Trenches to Trams: The George Pine Story : The Life of a Bristol Tommy Paperback / softback
Edited by Richard Jones
Illustrated by Joe Burt
Think of a traditional Father Christmas; take away the beard so that you can see a beaming smile and a pair of glasses; remove the hat to reveal a slightly balding head; and replace the tunic to display a cardigan, always buttoned.
Now you have a picture of how my grandfather, George Pine, appeared to me as a child. George was not a well-educated man, few of his generation were, but he had the most incredible memory and could tell a wonderful, gripping story.
He could remember 50 or 60 years ago as if it were yesterday.
Later on in life George lived at a residential home in Southmead, Bristol.
The whole Pine family used to visit him as often as we could, including me and my wife Fran.
He would then suspend his self-appointed role of organising all the residents (a legacy of his Sergeant Major training) and after a little prompting, sit down to retell some of his stories, still wearing a cardigan with buttons up the front.
We thought that these stories were so interesting that in early 1972 we asked him to write them down.
What follows are the memories that George recorded. The account you can now read probably contains less than half of the details that George could remember. Fran and I were hoping to read his account and visit him to record any missing details, but he wanted to finish the whole story before we read it.
Unfortunately, he never did quite finish. George might not have had academic qualifications but he had qualities of which I am tremendously proud and which he passed on to his children.
These qualities were resourcefulness, a fierce determination to always do your best, perseverance despite the difficulties and a deep loyalty to, and love of, family. I am very grateful to my brother-in-law, who has demonstrated these same qualities in expanding on over 40,000 words of George's handwritten memories.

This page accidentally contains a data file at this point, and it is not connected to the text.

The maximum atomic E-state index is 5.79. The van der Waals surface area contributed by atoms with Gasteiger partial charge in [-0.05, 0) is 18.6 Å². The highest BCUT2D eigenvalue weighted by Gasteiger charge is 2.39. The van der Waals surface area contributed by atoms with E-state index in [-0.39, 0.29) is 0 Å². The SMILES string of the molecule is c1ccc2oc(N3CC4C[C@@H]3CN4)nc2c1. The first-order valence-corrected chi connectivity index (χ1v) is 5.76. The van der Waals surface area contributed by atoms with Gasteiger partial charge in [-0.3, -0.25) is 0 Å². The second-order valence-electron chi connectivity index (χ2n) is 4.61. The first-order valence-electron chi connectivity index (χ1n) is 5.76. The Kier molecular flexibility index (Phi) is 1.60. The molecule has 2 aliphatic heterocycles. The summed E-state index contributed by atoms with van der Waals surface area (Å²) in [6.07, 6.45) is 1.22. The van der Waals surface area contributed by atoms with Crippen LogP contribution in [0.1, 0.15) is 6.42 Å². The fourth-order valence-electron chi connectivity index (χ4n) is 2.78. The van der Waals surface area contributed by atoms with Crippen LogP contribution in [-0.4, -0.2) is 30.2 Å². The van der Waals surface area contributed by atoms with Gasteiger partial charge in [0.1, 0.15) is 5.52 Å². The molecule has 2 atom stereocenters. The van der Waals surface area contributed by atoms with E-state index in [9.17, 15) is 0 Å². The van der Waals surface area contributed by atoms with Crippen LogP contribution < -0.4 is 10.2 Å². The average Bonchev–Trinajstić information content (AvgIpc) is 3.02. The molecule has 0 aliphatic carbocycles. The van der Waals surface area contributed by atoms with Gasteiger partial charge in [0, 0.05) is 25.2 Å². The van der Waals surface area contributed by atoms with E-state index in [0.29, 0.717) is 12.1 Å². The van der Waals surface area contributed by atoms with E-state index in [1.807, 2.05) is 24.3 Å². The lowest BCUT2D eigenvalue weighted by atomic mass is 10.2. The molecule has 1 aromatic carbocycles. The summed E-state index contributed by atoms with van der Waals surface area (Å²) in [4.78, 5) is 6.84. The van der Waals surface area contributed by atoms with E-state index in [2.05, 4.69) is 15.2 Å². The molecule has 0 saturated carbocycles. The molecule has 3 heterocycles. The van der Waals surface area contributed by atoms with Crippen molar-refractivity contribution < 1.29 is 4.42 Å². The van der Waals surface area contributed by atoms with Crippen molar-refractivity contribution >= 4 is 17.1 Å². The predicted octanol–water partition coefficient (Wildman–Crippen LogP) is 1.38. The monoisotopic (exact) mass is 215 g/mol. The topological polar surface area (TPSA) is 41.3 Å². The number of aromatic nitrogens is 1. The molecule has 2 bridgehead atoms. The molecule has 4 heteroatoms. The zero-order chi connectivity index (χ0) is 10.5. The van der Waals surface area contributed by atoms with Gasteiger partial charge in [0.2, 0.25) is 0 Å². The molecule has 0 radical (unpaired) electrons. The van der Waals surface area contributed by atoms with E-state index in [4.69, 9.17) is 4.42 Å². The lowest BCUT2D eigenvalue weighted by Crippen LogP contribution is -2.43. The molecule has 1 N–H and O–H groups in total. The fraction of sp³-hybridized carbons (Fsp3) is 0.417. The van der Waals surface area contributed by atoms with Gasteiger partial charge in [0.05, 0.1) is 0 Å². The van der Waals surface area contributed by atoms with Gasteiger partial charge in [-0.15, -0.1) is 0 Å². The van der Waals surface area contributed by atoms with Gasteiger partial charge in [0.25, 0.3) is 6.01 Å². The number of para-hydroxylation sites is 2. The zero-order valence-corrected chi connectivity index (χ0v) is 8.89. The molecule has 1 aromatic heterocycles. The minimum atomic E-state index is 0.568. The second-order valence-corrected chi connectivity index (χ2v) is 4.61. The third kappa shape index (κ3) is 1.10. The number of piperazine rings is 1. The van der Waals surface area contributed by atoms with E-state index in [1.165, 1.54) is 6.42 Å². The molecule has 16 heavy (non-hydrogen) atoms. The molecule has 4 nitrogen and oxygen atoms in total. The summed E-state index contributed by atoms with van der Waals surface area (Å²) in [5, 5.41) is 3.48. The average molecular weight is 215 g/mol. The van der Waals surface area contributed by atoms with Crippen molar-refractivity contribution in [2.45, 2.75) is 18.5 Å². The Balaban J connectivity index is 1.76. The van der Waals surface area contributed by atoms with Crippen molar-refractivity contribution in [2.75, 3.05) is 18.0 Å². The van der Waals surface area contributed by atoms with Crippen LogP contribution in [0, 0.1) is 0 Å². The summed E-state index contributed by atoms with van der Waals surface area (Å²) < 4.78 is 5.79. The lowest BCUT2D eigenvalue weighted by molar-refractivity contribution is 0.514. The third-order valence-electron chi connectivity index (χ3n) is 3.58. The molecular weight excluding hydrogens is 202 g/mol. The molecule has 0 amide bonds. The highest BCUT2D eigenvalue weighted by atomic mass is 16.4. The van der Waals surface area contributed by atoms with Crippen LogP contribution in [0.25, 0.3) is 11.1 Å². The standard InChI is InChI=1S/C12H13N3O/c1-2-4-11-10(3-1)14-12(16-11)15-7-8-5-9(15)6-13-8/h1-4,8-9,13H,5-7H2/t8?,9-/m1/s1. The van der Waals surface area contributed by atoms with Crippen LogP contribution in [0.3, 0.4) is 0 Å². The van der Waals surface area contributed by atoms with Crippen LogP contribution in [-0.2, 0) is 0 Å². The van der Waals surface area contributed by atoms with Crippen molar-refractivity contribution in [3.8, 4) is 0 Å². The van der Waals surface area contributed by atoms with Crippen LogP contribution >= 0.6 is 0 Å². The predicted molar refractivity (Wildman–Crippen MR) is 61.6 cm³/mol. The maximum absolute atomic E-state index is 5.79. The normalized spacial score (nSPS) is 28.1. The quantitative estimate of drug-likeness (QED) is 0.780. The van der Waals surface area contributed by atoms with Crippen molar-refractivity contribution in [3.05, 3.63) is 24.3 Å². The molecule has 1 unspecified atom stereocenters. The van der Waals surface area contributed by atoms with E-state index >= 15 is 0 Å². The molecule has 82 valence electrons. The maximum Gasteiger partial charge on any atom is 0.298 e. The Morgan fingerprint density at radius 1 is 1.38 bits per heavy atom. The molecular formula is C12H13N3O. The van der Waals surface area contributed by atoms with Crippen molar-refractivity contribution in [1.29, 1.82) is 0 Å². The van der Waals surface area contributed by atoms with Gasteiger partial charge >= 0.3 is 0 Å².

Clive has worked tirelessly, following up every conceivable lead, filling in many gaps and expanding upon George's recollections.
He has trawled through thousands of photographs and documents, delved in numerous public and private archives in the UK and abroad and visited France and Belgium, with friends and family, to follow George's story.
I recall one such visit to France. On one page in George's handwritten account he drew a map of the German and British front lines. We were astonished to find that the map was uncannily accurate with the buildings and general terrain still there some 90 years later.
I am sure this was just one of the discoveries that led Clive to spend so much time in researching and producing Trenches to Trams.
He has transformed George's handwritten pages from a family history to something much broader; touching on the First World War, Bristol Tramways & Carriage Company, Bristol in the Second World War and a slice of Bristol Social history from the 19th and 20th Centuries.
The heart of George's story is that of an ordinary Bristol Tommy who showed great courage, bravery and pluck in extraordinary times.
Being the modest man he was, he would wish the readers of Trenches to Trams to consider it as a tribute to his generation and to a remarkable group of people - his comrades and colleagues - whose stories of heroism and sacrifice may never be told.
- Format: Paperback / softback
- Pages: 224 pages, World War 1 and other archive photographs and illustrations
- Publisher: Tangent Books
- Publication Date: 01/07/2011
- Category: Biography: historical, political & military
- ISBN: 9781906477462